- 17 Mar 2015
At the end of my recent post, we highlighted the importance of developing a comprehensive knowledge base. Biochemistry is a highly tested, yet often neglected basic science topic that is guaranteed to appear on the USMLE Step 1. Although preparing for biochemistry may be a daunting task because of the volume of information involved in thorough understanding, know that Step 1 does not require rote memorization of every intermediate and enzyme involved in each pathway.
We will use a schematic for heme biosynthesis as an example:
Although many enzymes and intermediates are listed in this scheme, it is important to note that it is unnecessary to memorize all of them! In fact, it would be very inefficient to memorize each biosynthetic pathway in preparation for the USMLE. Instead, focus on the following:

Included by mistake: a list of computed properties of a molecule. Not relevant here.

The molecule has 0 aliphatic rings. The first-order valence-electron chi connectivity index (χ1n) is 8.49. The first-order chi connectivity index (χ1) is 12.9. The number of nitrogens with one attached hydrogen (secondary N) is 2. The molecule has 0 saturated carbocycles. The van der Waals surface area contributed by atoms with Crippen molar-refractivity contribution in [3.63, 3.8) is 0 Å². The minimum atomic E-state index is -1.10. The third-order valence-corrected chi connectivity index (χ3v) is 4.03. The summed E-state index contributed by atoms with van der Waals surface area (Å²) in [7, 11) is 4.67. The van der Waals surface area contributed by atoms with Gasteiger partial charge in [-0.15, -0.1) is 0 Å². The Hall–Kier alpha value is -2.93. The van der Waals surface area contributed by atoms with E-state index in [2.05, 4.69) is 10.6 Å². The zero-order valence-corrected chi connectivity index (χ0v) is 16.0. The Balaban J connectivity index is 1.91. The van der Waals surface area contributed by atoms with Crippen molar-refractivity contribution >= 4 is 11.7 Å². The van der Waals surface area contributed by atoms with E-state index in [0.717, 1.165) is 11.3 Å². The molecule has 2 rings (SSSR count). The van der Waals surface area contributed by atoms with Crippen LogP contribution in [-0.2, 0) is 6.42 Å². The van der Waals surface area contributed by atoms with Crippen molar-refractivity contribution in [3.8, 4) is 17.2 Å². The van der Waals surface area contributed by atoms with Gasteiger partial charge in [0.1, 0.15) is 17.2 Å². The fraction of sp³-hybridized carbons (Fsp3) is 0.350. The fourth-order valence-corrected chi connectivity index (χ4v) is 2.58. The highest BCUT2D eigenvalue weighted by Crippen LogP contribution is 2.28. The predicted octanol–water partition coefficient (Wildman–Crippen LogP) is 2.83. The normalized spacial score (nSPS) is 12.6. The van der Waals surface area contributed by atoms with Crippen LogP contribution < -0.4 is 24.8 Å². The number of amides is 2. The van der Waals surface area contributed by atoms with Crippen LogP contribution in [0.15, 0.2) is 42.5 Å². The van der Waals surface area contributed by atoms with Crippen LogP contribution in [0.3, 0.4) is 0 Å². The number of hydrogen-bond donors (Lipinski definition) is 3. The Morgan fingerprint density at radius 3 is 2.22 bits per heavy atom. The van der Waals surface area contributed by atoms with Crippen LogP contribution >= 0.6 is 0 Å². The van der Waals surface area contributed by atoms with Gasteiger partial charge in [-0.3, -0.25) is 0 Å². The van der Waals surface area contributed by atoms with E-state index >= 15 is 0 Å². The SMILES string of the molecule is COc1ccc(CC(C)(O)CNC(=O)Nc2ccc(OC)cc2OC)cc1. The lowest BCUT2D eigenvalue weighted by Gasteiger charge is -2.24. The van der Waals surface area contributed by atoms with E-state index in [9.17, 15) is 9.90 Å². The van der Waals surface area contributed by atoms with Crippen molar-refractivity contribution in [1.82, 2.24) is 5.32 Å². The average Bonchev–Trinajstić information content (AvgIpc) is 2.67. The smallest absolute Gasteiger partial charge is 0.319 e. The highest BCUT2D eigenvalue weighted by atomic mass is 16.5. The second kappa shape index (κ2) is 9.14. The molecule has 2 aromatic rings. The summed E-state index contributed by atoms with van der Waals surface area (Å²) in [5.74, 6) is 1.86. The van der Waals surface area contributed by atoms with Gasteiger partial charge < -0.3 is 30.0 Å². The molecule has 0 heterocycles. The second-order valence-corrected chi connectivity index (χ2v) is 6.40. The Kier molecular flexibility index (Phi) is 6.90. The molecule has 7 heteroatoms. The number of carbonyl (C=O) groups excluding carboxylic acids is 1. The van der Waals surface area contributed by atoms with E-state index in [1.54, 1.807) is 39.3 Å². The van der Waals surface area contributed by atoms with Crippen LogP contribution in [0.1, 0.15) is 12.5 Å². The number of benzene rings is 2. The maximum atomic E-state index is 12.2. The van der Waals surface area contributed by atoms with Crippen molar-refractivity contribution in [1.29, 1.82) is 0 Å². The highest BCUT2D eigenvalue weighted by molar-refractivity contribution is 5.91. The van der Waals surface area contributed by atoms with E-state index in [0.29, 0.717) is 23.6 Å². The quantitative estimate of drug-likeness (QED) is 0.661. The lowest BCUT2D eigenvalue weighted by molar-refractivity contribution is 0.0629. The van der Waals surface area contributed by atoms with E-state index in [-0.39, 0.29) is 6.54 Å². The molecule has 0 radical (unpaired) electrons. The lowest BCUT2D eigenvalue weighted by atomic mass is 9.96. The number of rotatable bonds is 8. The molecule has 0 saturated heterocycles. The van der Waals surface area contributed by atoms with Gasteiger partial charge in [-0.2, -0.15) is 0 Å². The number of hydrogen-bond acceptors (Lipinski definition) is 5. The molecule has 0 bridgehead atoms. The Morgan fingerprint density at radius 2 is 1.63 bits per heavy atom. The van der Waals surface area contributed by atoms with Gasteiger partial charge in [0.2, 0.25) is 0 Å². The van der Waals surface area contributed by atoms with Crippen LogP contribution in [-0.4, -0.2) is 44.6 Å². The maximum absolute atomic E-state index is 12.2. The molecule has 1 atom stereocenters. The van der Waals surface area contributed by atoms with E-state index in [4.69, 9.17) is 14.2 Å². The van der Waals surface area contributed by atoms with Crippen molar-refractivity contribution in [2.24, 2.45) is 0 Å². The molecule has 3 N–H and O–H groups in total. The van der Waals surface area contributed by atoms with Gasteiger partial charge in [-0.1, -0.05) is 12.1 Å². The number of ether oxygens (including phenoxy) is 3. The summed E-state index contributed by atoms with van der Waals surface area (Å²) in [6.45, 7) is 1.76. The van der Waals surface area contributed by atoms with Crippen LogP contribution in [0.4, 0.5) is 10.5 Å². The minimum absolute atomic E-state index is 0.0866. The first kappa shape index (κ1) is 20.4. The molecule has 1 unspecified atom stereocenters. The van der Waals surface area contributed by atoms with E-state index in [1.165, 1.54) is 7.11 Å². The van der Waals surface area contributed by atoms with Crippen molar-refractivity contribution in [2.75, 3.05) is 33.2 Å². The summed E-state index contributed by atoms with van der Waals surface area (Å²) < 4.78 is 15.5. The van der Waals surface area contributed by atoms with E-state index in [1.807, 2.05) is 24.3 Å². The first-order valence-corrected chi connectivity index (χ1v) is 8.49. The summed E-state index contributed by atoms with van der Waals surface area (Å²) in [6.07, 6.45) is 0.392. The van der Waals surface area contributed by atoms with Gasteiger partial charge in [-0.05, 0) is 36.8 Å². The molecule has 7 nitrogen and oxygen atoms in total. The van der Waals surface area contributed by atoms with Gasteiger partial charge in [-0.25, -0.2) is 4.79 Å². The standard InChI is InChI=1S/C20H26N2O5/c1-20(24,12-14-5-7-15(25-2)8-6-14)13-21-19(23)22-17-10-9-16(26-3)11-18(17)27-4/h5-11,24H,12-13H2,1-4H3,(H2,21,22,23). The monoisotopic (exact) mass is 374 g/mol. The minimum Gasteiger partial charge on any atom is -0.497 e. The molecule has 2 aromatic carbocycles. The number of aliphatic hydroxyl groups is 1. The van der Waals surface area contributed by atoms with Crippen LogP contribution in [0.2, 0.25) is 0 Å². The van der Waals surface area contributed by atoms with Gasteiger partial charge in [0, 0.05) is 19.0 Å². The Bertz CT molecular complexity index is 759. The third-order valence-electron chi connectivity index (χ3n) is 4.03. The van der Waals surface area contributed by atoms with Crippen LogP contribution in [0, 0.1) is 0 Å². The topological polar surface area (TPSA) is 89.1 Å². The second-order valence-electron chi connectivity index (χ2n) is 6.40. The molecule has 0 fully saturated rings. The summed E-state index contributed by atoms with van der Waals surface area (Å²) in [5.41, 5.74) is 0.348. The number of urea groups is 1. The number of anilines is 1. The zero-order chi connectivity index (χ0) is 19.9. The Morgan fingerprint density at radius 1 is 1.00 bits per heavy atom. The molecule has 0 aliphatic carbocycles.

- Rate limiting steps: It is highly recommended that examinees be familiar with the rate limiting steps in each pathway (ex: D-ALA synthase above, phosphofructokinase in glycolysis, carbamoyl phosphate synthetase in the urea cycle etc). Along these same lines, sites of regulation and regulatory molecules are high-yield topics as well.
- Cofactors required for specific enzymes: Cofactor and vitamin deficiencies are often encountered in disease states. As an example, recall that B12 and folate are required for erythropoiesis, and that deficiencies of these molecules result in differential physical exam and lab findings.
- Enzymes implicated in disease: This is perhaps one of the easiest aspects of biochemistry. Inborn errors of metabolism are one of the few subjects that may be tested in “one-step” questions. Knowing the single gene mutation that causes an enzyme deficiency leading to SCID, or von Gierke’s, or acute intermittent porphyria (see above) can score quick points on Step 1.
- 17 Mar 2015